Downregulation of the endocannabinoid system can, over time, have negative effects. As the body produces fewer endocannabinoids and receptors, it may develop a dependence on THC and other phytocannabinoids. This dependence may then interfere with the body’s ability to self-regulate and respond to things like anxiety and stress, the proper formation of memories, and any other process that the ECS is naturally involved in.

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What About Cannabinoids Other Than THC?

Unfortunately, there’s still a lot we don’t know about cannabis. Even CBD, despite all the hype surrounding it, is still somewhat poorly understood. Researchers have many questions about its main mechanisms of action and how these influence its effects and therapeutic potential.

What we do know, however, is that CBD has a low binding affinity for either cannabinoid receptor. Instead, it seems to act on serotonin, gamma, and vanilloid receptors, among others. It also blocks some receptors, like GPR55, which have been shown to be involved in regulating bone mass. Finally, CBD may actually work as a reuptake inhibitor for anandamide, causing a temporary increase in endocannabinoids in the body.

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Do You Need To Feed Your Endocannabinoid System With Cannabis?

In most cases, no. Your endocannabinoid system doesn’t need phytocannabinoids in order to work properly. In fact, as we saw earlier, using cannabinoids like THC can actually disrupt your endocannabinoid system’s ability to function properly on its own. This can be particularly problematic during formative years such as adolescence, and is why people shouldn’t consume cannabis during these years.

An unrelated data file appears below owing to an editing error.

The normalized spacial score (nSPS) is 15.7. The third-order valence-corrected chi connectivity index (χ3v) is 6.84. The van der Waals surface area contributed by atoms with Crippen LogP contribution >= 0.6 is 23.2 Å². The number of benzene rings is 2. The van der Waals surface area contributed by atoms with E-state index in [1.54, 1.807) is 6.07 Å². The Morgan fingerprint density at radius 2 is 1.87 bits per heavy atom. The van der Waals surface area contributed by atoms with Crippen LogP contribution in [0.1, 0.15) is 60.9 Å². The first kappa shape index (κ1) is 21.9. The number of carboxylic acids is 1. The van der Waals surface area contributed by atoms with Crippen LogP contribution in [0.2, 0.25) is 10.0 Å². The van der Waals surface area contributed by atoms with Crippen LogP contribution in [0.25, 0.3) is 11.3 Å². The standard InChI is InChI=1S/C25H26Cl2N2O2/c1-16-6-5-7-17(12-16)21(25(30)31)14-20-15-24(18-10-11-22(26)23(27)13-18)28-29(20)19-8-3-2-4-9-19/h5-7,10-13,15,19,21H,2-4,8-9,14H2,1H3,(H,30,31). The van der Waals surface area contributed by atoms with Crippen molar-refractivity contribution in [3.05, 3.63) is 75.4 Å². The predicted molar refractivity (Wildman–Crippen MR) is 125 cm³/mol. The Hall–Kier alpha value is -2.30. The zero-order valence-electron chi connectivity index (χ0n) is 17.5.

Remember, like most other physiological systems, your endocannabinoid system is designed to function properly on its own. All healthy adults should have a functioning, stringently regulated endocannabinoid system that doesn’t need to be “fed” or “boosted” by THC or any other phytocannabinoid.


A Note On Cannabinoid Therapy

As I mentioned earlier, the endocannabinoid system is really important for balancing our body’s response to changes in both our internal and external environments. When this system is underactive, disease strikes. And this is where using phytocannabinoids can actually prove beneficial.

Scientists believe that clinical endocannabinoid deficiency (CECD) may be at the heart of a variety of conditions. In these conditions, using cannabis may help support a patient’s “faulty” endocannabinoid system. Although research in this area is quite preliminary, it demonstrates that there are some exceptions to the rule stated above. When it comes to the therapeutic potential of cannabis, there’s a lot we don’t know and a little we do know. And while cannabinoids like THC and CBD both have genuine medicinal properties, they aren’t necessary to keep your ECS functioning in tip-top shape.

Steven Voser

Written by: Steven Voser
Steven Voser is an Emmy Award Nominated freelance journalist with a lot of experience under his belt. Thanks to a passion for all things cannabis, he now dedicates a lot of his times exploring the world of weed.